That evening Andrew took it upon himself to hold a personal and searching conference with each of his brethren, and he had profitable and heartening talks with all of his associates except Judas Iscariot. Andrew had never enjoyed such intimate personal association with Judas as with the other apostles and therefore had not thought it of serious account that Judas never had freely and confidentially related himself to the head of the apostolic corps. But Andrew was now so worried by Judas’s attitude that, later on that night, after all the apostles were fast asleep, he sought out Jesus and presented his cause for anxiety to the Master. Said Jesus: “It is not amiss, Andrew, that you have come to me with this matter, but there is nothing more that we can do; only go on placing the utmost confidence in this apostle. And say nothing to his brethren concerning this talk with me.”
And that was all Andrew could elicit from Jesus. Always had there been some strangeness between this Judean and his Galilean brethren. Judas had been shocked by the death of John the Baptist, severely hurt by the Master’s rebukes on several occasions, disappointed when Jesus refused to be made king, humiliated when he fled from the Pharisees, chagrined when he refused to accept the challenge of the Pharisees for a sign, bewildered by the refusal of his Master to resort to manifestations of power, and now, more recently, depressed and sometimes dejected by an empty treasury. And Judas missed the stimulus of the multitudes.
Each of the other apostles was, in some and varying measure, likewise affected by these selfsame trials and tribulations, but they loved Jesus. At least they must have loved the Master more than did Judas, for they went through with him to the bitter end.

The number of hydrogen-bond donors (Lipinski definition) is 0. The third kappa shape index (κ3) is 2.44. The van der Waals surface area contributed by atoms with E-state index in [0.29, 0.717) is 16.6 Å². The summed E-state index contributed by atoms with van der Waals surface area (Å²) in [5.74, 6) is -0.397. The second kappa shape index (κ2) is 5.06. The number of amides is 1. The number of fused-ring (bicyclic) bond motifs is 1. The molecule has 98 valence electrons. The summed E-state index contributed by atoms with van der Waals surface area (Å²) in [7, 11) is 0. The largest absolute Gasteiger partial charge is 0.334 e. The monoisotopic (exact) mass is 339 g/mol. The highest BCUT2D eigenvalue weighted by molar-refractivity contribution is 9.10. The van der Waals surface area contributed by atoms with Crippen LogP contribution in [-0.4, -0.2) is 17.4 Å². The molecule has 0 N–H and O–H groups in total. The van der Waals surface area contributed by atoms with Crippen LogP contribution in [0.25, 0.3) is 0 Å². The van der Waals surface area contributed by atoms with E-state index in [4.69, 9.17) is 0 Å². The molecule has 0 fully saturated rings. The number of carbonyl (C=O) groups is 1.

Being from Judea, Judas took personal offense at Jesus’ recent warning to the apostles to “beware the leaven of the Pharisees”; he was disposed to regard this statement as a veiled reference to himself. But the great mistake of Judas was: Time and again, when Jesus would send his apostles off by themselves to pray, Judas, instead of engaging in sincere communion with the spiritual forces of the universe, indulged in thoughts of human fear while he persisted in the entertainment of subtle doubts about the mission of Jesus as well as giving in to his unfortunate tendency to harbor feelings of revenge.
And now Jesus would take his apostles along with him to Mount Hermon, where he had appointed to inaugurate his fourth phase of earth ministry as the Son of God. Some of them were present at his baptism in the Jordan and had witnessed the beginning of his career as the Son of Man, and he desired that some of them should also be present to hear his authority for the assumption of the new and public role of a Son of God. Accordingly, on the morning of Friday, August 12, Jesus said to the twelve: “Lay in provisions and prepare yourselves for a journey to yonder mountain, where the spirit bids me go to be endowed for the finish of my work on earth. And I would take my brethren along that they may also be strengthened for the trying times of going with me through this experience.”